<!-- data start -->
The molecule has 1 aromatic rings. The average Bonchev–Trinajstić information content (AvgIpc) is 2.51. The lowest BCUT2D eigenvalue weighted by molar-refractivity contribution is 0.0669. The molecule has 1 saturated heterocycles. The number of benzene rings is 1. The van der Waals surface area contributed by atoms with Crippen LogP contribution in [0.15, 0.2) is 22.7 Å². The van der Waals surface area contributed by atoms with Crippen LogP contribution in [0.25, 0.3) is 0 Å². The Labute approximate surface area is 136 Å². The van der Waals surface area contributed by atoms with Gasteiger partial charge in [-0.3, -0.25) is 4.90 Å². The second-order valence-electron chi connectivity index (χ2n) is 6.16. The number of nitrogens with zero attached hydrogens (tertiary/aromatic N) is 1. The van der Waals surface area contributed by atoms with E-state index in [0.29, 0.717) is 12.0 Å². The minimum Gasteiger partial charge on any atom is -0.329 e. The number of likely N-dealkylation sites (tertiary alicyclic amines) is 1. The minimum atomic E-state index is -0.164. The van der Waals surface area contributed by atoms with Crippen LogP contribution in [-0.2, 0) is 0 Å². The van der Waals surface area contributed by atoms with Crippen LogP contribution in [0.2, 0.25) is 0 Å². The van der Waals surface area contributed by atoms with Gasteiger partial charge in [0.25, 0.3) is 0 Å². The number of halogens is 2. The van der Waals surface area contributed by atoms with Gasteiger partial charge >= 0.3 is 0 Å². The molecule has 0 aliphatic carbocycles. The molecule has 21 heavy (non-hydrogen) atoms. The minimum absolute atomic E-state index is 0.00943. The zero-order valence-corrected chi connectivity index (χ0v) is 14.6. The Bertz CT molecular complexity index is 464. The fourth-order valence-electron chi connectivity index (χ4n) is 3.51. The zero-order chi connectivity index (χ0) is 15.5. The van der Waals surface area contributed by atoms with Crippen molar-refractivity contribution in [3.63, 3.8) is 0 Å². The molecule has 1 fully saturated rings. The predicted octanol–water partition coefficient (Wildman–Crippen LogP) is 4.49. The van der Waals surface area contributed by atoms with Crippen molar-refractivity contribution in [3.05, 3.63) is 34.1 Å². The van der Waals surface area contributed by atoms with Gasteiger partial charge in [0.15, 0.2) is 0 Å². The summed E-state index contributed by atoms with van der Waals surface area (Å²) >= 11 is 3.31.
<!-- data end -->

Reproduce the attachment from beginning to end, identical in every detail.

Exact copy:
The molecule has 1 aromatic rings. The average Bonchev–Trinajstić information content (AvgIpc) is 2.51. The lowest BCUT2D eigenvalue weighted by molar-refractivity contribution is 0.0669. The molecule has 1 saturated heterocycles. The number of benzene rings is 1. The van der Waals surface area contributed by atoms with Crippen LogP contribution in [0.15, 0.2) is 22.7 Å². The van der Waals surface area contributed by atoms with Crippen LogP contribution in [0.25, 0.3) is 0 Å². The Labute approximate surface area is 136 Å². The van der Waals surface area contributed by atoms with Gasteiger partial charge in [-0.3, -0.25) is 4.90 Å². The second-order valence-electron chi connectivity index (χ2n) is 6.16. The number of nitrogens with zero attached hydrogens (tertiary/aromatic N) is 1. The van der Waals surface area contributed by atoms with E-state index in [0.29, 0.717) is 12.0 Å². The minimum Gasteiger partial charge on any atom is -0.329 e. The number of likely N-dealkylation sites (tertiary alicyclic amines) is 1. The minimum atomic E-state index is -0.164. The van der Waals surface area contributed by atoms with Crippen LogP contribution in [-0.2, 0) is 0 Å². The van der Waals surface area contributed by atoms with Crippen LogP contribution in [0.2, 0.25) is 0 Å². The van der Waals surface area contributed by atoms with Gasteiger partial charge in [0.25, 0.3) is 0 Å². The number of halogens is 2. The van der Waals surface area contributed by atoms with Gasteiger partial charge >= 0.3 is 0 Å². The molecule has 0 aliphatic carbocycles. The molecule has 21 heavy (non-hydrogen) atoms. The minimum absolute atomic E-state index is 0.00943. The zero-order valence-corrected chi connectivity index (χ0v) is 14.6. The Bertz CT molecular complexity index is 464. The fourth-order valence-electron chi connectivity index (χ4n) is 3.51. The zero-order chi connectivity index (χ0) is 15.5. The van der Waals surface area contributed by atoms with Crippen molar-refractivity contribution in [3.63, 3.8) is 0 Å². The molecule has 1 fully saturated rings. The predicted octanol–water partition coefficient (Wildman–Crippen LogP) is 4.49. The van der Waals surface area contributed by atoms with Crippen molar-refractivity contribution in [3.05, 3.63) is 34.1 Å². The van der Waals surface area contributed by atoms with Gasteiger partial charge in [0.15, 0.2) is 0 Å². The summed E-state index contributed by atoms with van der Waals surface area (Å²) >= 11 is 3.31.